Finally, we have clearing and settlement houses that play a vital role in the lifecycle of a trade. Whenever you have multiple parties involved, you need a third-party to facilitate the transaction, handle reporting, and settle the trades. There are few large quasi-governmental settlements and clearing corporations around the world that most brokerage firms and exchange venues use. Every trade gets reported to one of these firms.
Now that we understand, at a high-level, who the key players are in capital markets, let’s discuss their specific use cases.
Each of the key players discussed previously has slightly different use cases and concerns but at the core of it, they are all trying to process trades. How exactly the trades are processed and what’s involved pre-trade and post-trade dictates their use cases.
The most common use cases which I will cover in this series of blog posts are grouped under two umbrellas: pre-trade and post-trade. Pre-trade covers everything that happens before the actual execution of the trade and post-trade consists of what happens after the trade has been processed.
Within pre-trade, there are several different use cases:
Within post-trade, the use cases are:
In my upcoming series of blog posts, I’ll dive deep into five of these use cases: market data, front-end UIs, order management, reporting/P&L, and risk management, starting with the distribution of market and reference data below.
Over the last few decades, trading has shifted from physical exchanges to digital ones where everything is recorded and tracked digitally. The amount of data being collected and distributed between parties has exploded recently and it has become a very profitable business to sell this data to clients.
As algorithmic trading executed by machines becomes more and more common, companies need lots of data and compute resources to drive insights about what securities to trade, where to trade, and how to track them after the trade. Traders can get aggregated securities and trading data feeds from specialized vendors such as Refinitv and Bloomberg for venues across the globe as well as direct feeds from the exchanges themselves.White Paper: Accessing Real-Time Market Data in the Cloud with SolaceDelve into the business case for cloud-delivered market data; how an event mesh can help deploy that real-time data; and how to start the journey towards making it a reality for your organization.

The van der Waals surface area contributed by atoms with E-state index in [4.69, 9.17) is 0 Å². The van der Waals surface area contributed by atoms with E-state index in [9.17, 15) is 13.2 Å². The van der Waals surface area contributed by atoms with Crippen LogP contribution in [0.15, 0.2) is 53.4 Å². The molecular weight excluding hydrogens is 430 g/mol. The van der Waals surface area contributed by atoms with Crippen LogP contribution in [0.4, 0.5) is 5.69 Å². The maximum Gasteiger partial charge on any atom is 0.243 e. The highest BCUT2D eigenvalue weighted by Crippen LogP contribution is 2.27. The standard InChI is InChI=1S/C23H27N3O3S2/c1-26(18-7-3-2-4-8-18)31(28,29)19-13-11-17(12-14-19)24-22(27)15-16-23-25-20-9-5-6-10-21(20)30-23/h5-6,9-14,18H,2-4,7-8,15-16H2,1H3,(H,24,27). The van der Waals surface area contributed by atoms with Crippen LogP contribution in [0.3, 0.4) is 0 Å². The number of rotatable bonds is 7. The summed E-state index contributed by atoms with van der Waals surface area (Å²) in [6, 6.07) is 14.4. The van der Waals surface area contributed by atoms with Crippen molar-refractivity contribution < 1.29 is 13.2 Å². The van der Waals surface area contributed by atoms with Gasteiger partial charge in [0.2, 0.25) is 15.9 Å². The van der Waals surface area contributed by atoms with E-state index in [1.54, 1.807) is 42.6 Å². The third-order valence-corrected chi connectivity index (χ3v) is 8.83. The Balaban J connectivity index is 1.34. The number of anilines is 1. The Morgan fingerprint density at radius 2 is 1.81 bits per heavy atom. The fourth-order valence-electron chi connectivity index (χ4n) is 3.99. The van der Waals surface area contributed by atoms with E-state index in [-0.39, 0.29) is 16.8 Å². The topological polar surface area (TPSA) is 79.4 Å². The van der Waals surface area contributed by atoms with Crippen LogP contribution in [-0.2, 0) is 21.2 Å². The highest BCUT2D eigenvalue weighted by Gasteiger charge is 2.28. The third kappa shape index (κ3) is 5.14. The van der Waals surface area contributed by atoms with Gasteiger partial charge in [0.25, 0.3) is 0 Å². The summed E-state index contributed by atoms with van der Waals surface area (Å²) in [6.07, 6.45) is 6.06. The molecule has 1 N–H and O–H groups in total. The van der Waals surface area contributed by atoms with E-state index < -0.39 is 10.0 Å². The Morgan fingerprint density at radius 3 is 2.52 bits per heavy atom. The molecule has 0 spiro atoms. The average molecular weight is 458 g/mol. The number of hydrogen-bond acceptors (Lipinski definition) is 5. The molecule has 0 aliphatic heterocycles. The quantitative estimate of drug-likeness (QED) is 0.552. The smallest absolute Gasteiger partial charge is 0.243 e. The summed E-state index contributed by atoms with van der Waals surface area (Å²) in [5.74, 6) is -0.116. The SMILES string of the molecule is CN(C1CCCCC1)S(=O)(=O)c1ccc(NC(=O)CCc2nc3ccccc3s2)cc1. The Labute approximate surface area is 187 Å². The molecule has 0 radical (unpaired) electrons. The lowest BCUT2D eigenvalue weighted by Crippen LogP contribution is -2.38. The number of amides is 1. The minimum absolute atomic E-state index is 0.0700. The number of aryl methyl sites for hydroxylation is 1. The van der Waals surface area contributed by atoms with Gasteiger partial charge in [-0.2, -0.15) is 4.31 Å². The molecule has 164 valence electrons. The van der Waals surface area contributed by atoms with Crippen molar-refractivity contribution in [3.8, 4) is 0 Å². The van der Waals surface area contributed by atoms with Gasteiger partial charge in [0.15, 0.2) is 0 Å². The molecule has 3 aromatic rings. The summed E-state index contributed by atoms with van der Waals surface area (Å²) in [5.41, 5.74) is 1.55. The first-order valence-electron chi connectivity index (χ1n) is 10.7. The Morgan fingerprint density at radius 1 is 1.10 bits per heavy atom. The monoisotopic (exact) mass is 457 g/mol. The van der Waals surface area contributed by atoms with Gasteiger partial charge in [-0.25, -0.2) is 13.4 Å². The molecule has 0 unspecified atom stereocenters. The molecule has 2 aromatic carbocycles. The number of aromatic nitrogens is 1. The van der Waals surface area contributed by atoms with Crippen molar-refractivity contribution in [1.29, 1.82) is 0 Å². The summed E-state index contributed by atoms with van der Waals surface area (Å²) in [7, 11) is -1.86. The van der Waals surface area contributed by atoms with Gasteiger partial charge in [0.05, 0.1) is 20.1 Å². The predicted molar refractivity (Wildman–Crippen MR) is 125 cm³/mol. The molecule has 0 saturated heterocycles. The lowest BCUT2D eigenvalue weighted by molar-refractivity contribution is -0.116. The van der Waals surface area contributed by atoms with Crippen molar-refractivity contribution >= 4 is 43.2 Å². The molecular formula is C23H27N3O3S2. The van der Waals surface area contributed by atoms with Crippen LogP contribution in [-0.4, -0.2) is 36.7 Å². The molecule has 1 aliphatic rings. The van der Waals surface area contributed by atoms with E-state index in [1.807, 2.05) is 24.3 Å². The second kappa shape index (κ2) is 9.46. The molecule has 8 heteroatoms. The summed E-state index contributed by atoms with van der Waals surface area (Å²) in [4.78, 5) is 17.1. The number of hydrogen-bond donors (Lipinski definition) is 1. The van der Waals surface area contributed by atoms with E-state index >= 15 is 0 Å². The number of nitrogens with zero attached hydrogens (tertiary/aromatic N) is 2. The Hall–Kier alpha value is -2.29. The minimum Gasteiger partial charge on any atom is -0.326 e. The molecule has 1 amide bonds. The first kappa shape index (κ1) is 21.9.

There are different sets of data feeds that companies leverage based on the kind of trading activity and strategies they are deploying. Most common types of data feeds are market data or pricing feeds and reference data feeds. Market data feeds are real-time (but can be historical as well) and responsible for providing high-throughput and low-latency pricing updates for securities. These updates can be L1 price updates for Quotes and Trades or L2 market book updates. Alternatively, reference data updates are typically not real-time and generally, don’t fall in the high-throughput category either. Reference data provides data about the securities themselves such as their name, where they are being traded, different security tickers associated with them, currency they trade in etc. This information doesn’t change frequently but is extremely vital for companies to ensure proper monitoring of their positions and execution of trades.
Investment banks and hedge funds commonly have a dedicated Market Data and Tick Data team. The Market Data team is responsible for managing the infrastructure associated with market data feeds from large vendors such as Refinitiv and Bloomberg. They will also keep track of cost and entitlements. Market data feeds are expensive, and exchanges and data vendors require clients to have appropriate entitlement controls.
The Tick Data team usually leverages a specialized time-series database such as kdb+ by KX or OneTick by OneMarketData to capture, store, and analyze streaming data in real-time. These databases subscribe to the market data feeds and store the incoming data in-memory for quick processing. After a certain time period, usually end of day, the data is persisted to disk.